Must work life balance suffer in the quest for greatness?

Today is my birthday, but this post is less about age and more about the depth of passion and focus at any age which exalts ones career and sends one soaring above the rest. I wonder, must work life balance take a back seat – even for a short time – on the road to greatness?

Yesterday I attended a recital at the Coe Hall Mansion of Planting Fields Arboretum. World renowned pianist Ching-Yun Hu, born in Taipei, Taiwan,  performed in what is the ballroom of the mansion surrounded by story-high bookcases, windows adorned with long heavy red vintage drapes and a few dozen of us galvanized by her performance.

The passionate pieces of Chopin and Beethoven were elegantly played.  But it was the passion and focus of Ching-Yun Hu that threw me into a self contemplative mode of inner inquiry. Ching-Yun’s vibe manifested into something tangible in that ballroom. The dramatic focus on her craft showed in her face and her body movement, impacting the audience on a visceral level. The creative juices of her talent flowed throughout the room touching everyone there. One might be gifted with such talent, but it needs to be cultivated and nurtured to be born in physical form. It reminds me of a quote from my mentor, Rick Jarow Ph.D.:

“Your life is a work of art a craft to be carefully mastered. For patience has replaced time and you are your own destination.”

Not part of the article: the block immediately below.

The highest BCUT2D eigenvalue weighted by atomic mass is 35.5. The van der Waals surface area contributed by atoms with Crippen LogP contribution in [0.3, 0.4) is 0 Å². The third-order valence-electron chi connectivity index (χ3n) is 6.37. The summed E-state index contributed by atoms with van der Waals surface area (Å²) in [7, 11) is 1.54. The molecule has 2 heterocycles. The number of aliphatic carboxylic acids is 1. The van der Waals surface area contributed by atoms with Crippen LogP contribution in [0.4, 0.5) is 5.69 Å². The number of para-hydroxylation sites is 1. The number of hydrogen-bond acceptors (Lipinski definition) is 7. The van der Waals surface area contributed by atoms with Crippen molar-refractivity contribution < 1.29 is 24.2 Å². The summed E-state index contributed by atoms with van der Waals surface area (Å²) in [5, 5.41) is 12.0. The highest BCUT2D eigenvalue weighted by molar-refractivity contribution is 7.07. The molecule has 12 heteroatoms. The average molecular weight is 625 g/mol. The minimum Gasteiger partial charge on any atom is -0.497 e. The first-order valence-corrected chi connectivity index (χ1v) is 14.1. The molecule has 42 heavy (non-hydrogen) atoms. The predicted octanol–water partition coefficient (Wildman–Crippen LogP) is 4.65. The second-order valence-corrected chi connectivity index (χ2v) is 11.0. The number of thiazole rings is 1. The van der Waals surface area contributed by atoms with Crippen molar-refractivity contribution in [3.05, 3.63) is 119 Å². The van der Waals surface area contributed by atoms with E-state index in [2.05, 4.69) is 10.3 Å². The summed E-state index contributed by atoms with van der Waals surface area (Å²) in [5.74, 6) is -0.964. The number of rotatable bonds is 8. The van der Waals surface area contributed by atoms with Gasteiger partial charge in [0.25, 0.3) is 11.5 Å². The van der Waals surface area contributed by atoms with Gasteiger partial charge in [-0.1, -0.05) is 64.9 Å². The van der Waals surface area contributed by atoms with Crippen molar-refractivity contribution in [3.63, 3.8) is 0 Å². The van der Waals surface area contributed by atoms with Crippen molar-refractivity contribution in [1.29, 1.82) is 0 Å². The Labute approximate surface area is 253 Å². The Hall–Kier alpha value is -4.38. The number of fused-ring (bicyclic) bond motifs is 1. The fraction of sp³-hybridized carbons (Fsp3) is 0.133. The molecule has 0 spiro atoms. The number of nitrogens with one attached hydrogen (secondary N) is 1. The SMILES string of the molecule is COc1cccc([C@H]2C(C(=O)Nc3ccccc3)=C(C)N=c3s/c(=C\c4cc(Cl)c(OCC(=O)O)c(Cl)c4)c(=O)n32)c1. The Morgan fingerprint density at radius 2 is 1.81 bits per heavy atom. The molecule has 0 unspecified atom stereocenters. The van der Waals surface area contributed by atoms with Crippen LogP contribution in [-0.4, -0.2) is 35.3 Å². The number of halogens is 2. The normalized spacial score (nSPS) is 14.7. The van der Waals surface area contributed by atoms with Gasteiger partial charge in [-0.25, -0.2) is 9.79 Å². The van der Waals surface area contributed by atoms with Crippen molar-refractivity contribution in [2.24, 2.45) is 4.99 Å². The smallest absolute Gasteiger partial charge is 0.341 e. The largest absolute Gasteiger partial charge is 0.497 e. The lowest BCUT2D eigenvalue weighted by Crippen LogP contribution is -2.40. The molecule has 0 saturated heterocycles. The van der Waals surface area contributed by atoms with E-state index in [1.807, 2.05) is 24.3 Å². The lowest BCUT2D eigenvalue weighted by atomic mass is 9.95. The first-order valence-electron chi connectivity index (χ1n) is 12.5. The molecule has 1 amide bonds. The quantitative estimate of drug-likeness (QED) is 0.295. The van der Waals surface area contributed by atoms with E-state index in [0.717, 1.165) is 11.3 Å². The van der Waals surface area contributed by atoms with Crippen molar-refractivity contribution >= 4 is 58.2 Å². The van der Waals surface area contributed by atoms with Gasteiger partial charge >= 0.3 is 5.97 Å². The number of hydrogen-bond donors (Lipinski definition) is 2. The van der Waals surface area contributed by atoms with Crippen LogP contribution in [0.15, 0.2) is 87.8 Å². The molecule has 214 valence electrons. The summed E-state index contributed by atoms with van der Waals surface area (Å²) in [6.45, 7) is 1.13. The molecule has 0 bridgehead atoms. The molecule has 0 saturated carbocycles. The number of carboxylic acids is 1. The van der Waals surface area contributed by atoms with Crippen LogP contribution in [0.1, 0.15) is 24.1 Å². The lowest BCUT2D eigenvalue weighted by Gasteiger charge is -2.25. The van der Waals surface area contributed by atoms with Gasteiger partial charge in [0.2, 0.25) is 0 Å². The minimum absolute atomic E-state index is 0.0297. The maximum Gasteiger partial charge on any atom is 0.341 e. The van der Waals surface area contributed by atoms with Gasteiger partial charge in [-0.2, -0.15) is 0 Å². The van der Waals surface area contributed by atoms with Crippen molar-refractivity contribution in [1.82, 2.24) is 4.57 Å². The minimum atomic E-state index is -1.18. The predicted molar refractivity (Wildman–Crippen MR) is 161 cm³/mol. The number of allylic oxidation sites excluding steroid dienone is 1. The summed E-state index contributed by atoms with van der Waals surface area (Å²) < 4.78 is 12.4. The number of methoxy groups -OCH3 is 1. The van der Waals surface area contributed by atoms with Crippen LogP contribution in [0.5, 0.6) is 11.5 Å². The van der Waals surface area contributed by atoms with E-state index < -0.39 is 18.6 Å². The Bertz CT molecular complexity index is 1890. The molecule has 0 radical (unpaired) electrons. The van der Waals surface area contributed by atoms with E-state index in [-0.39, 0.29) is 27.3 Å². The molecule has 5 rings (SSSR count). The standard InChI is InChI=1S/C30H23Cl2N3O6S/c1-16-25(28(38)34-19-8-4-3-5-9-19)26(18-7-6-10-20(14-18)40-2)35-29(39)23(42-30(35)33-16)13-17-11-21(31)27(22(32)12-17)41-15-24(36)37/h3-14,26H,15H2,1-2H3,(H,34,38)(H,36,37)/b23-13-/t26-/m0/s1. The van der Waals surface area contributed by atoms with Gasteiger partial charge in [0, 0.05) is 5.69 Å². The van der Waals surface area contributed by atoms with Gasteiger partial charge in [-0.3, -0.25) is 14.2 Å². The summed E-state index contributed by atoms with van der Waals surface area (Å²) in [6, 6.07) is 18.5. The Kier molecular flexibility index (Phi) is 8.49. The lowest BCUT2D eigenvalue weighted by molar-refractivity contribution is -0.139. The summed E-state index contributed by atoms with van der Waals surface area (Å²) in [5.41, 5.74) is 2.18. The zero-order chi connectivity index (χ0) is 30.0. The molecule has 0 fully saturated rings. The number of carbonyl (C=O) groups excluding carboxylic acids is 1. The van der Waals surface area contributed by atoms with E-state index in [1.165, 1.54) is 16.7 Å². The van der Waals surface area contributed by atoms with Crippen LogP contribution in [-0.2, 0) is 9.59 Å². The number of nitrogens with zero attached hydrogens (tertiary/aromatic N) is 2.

What moves you? How do you contact that inner juice? Is the formula passion and focus? And must any work life balance go out the window as a sacrifice for greatness? Watch Ching-Yun Hu and weigh in:


  • http://www.worklifefit.com/blog Cali Yost

    Judy,

    Sounds like a terrific event! What struck me, as it always does, is the inadequacy of the word “balance’ to describe her reality. Does she “work” a lot at her craft? Probably. But it sounds like the way all of the work is “fitting” into her life overall gives her great joy and fulfillment. So it’s not a sacrifice even though from the outside it might look that way to others.

    Best,
    Cali

  • Annie Blachley

    Interesting, well-chosen words on the concert. Thanks for crystallizing a few of the thoughts I–and others, I’m sure–gleaned from her performance.

    Annie

    P.S. Hope your headache went away. Here’s another remedy: dried lavender or feverfew (tiny flowers that when crumbled release a scent that sometimes knocks out the pain). I used to grow both plants when I lived in Southern California (they will survive here); you can purchase dried feverfew at the drugstore.